Fancy Fox Quilt

A few months ago, I saw a fox quilt Astrid posted on Instagram.  Usually I'm so good about planning out my quilts ahead of time and sticking to my plan, but this one I couldn't resist.  I found the pattern, bought it, and started sorting through my red and orange fabrics the next day.

I wasn't disappointed.  These foxes are quick and easy to make and there's something so charming about their faces.  Also I bought a house about six months ago and a charming fox lives nearby; I see him trot through the yard every few weeks or so.  So this feels extra special.

Last weekend I entered a new era - I attended my first peer baby shower.  As much as I wanted to keep this quilt, I knew the expecting mom would love it too, and would actually get some use out of it.  

And oh my goodness did I get a good reception.  Is there anything better than a friend opening a gift you've made, looking down at it, her eyes widening, looking up at you and exclaiming "oh my gosh Katie, did you make this!?"

That's why we quilters do it, I think.  That's why I do.

You can see my whole process by checking out #gremlinfancyfox over on Instagram.  You can buy the pattern here.

Hour Blanket

So many friends and colleagues with babies, so little time.  In an ideal world I'd spend days making them all fantastic scrappy quilts with tiny pieces and hand bound with love.  Here's another way to get lovely, handmade gift into the hands of all the expecting parents in your life.

I started with two yards of fabric, each cut to 36 by 40 inches, and a piece of batting the same size.  Here I've used double gauze, quilting cotton, and cotton batting. I prefer to use natural fibers - cotton, wool, and linen - when possible.

Lay out the pieces on the floor.  Put down the batting first, one of your fabrics face up, and the other face down on up.  Smooth everything out and trim up the edges if necessary, making sure everything is nice and square.

I wanted curved corners so traced around a bowl.  (Very glam Corelle dishes in our house.)

Pin around the edges (no need for basting, yay!) and sew around the edge of the quilt with a 1/4 inch seam allowance leaving an 8 inch gap on one side.  Turn the quilt right sides out through the gap and press, turning in the edges around the opening. Pin the opening shut and sew around the edges from this side.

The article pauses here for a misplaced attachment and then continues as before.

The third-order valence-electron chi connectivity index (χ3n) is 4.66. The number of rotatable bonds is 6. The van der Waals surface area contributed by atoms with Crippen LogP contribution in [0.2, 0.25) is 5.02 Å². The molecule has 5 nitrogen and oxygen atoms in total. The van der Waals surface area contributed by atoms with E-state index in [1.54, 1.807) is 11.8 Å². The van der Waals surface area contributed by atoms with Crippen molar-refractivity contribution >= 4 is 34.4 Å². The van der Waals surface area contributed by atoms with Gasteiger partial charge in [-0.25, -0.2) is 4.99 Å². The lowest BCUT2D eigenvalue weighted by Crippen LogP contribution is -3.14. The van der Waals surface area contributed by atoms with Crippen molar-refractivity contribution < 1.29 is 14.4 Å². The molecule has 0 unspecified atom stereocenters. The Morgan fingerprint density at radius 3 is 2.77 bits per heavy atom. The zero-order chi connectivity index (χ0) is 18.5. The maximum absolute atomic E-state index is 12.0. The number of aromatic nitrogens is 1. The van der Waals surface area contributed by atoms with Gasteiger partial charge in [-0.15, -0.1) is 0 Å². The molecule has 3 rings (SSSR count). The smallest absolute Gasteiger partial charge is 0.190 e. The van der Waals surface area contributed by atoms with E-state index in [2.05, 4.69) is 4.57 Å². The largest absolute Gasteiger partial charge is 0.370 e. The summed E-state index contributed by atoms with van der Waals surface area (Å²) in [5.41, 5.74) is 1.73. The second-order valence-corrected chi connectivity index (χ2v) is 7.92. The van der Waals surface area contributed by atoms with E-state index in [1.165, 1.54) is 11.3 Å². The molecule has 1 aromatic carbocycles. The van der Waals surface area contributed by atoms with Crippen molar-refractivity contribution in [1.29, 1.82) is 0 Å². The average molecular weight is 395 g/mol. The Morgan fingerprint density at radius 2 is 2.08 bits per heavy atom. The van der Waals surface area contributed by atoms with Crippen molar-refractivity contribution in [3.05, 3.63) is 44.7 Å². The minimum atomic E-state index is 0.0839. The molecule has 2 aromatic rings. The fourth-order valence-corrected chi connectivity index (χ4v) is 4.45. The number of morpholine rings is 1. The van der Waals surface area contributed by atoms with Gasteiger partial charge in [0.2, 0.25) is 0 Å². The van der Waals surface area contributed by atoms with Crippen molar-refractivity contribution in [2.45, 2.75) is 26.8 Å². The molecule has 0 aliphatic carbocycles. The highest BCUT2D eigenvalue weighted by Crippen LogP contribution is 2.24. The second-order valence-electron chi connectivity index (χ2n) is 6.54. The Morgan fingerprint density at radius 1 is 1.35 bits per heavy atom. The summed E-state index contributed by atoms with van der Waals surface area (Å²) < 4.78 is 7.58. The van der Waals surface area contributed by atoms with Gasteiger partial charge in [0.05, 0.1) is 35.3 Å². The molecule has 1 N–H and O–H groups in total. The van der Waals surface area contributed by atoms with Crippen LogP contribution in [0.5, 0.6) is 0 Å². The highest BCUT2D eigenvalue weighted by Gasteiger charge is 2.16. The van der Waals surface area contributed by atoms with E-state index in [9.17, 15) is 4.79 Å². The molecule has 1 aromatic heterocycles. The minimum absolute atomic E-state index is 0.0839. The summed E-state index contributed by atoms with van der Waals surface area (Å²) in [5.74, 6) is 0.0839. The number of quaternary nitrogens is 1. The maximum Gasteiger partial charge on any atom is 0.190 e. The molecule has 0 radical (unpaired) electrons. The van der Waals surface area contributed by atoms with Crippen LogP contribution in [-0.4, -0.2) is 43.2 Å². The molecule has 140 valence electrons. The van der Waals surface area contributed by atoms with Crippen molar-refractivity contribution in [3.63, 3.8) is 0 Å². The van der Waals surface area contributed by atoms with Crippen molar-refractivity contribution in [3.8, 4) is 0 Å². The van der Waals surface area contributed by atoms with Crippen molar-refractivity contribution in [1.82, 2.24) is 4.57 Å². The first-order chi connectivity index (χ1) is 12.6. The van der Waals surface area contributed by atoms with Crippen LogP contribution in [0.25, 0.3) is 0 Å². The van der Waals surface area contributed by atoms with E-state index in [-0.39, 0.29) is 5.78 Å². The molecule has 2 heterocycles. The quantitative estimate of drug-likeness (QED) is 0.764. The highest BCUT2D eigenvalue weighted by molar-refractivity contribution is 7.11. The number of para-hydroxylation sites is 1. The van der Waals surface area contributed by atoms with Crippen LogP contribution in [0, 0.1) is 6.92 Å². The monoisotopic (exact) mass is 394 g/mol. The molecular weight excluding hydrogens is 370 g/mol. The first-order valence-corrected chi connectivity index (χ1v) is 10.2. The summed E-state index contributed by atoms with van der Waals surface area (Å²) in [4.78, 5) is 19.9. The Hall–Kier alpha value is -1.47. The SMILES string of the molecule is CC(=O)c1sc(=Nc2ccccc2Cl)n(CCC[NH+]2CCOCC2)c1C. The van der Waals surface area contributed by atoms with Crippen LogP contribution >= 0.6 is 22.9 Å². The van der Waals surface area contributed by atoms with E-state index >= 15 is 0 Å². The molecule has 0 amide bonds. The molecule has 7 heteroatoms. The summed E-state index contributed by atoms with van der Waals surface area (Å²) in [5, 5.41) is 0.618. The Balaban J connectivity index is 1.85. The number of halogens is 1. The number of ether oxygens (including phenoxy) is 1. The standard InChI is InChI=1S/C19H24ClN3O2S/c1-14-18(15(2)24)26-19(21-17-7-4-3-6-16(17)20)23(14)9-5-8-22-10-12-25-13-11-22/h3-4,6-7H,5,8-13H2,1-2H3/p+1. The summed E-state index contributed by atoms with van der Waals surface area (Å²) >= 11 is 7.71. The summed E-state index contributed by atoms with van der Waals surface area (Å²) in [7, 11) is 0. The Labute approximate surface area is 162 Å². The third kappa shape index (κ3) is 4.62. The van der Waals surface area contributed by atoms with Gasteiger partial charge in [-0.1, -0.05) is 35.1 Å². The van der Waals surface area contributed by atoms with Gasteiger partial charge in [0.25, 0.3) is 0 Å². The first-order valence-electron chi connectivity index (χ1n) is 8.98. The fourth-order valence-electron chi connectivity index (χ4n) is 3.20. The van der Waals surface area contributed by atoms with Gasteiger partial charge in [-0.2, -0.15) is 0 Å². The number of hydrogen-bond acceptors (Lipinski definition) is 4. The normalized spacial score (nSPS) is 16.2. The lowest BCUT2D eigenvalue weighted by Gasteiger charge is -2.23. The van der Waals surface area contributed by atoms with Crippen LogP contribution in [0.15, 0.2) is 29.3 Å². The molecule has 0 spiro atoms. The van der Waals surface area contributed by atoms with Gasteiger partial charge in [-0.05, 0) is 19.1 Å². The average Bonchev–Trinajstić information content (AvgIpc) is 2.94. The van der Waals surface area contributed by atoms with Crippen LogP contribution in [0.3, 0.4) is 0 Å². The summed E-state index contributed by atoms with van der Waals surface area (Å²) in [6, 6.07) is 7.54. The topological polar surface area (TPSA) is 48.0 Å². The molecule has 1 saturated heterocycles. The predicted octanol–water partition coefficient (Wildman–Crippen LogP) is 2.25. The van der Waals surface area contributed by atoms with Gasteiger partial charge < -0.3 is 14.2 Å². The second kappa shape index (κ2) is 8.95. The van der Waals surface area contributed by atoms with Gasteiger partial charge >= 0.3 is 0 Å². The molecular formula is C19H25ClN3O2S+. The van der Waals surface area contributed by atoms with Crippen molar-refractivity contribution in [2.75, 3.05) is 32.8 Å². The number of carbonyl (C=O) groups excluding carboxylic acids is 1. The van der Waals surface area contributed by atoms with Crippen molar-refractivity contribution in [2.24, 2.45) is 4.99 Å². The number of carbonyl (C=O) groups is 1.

I hand tied this blanket but I'm sure you could quit it at this point, too.  I used wool yarn and a big darning needle, spacing the ties soooomewhat evenly around the blanket.  No need for perfectionism here.

 I tied this blanket in just nine places - that should be enough for modern batting.

That's it! Ta-da! Now every baby in your life can have an all-natural handmade blanket.

Tiny Scraps

Two years ago, my mom and I stumbled into a quilt shop in an old railroad freight station in central Virginia - Rachel’s Quilt Patch.  Rachel, the owner, was working on the most magical quilt made from the teeniest tiny scraps.  Rachel explained it was her “leader-ender” project and she had been working on it alongside her other projects for years.  

A “leader-ender,” she taught me, is used during chain piecing.  To avoid wasted thread and the mess of threads (the “birds nest”) sometimes created when starting a new seam, some quilters feed a scrap through their machine before and after chain piecing.  This way the thread never has to be cut with a long tail.

Of course, instead of using a scrap and discarding it, industrious quilters use their leaders and enders to make a separate project.

Rachel handed me a worksheet with directions and a starter bag of scraps, no charge, and I’ve been making my tiny scraps into a quilt ever since.

This quilt uses 2 inch fabric patches and the corners so often created and discarded with modern quilting patterns.  I keep a container for each on my sewing table.

I sew the triangles to the 2 inch squares with a quarter inch seam allowance, finger pressing as I go.  

This is a scrap quilt so I don't worry too much about which fabrics are together or getting my seam allowances exactly right.

Once all four triangles are attached, I press and trim the block to 2.5 inches square.

I sew the 2.5 inch blocks into strips, then join the strips together

RIght now, my quilt is 15 blocks by 13 blocks.  Every time I finish 13 blocks I sew them up in a row and attach them to my quilt, using lots of pins to get the seams to line up.  

This quilt has patches from all of my past projects. I love looking at it and remembering the things I've made for my family and friends.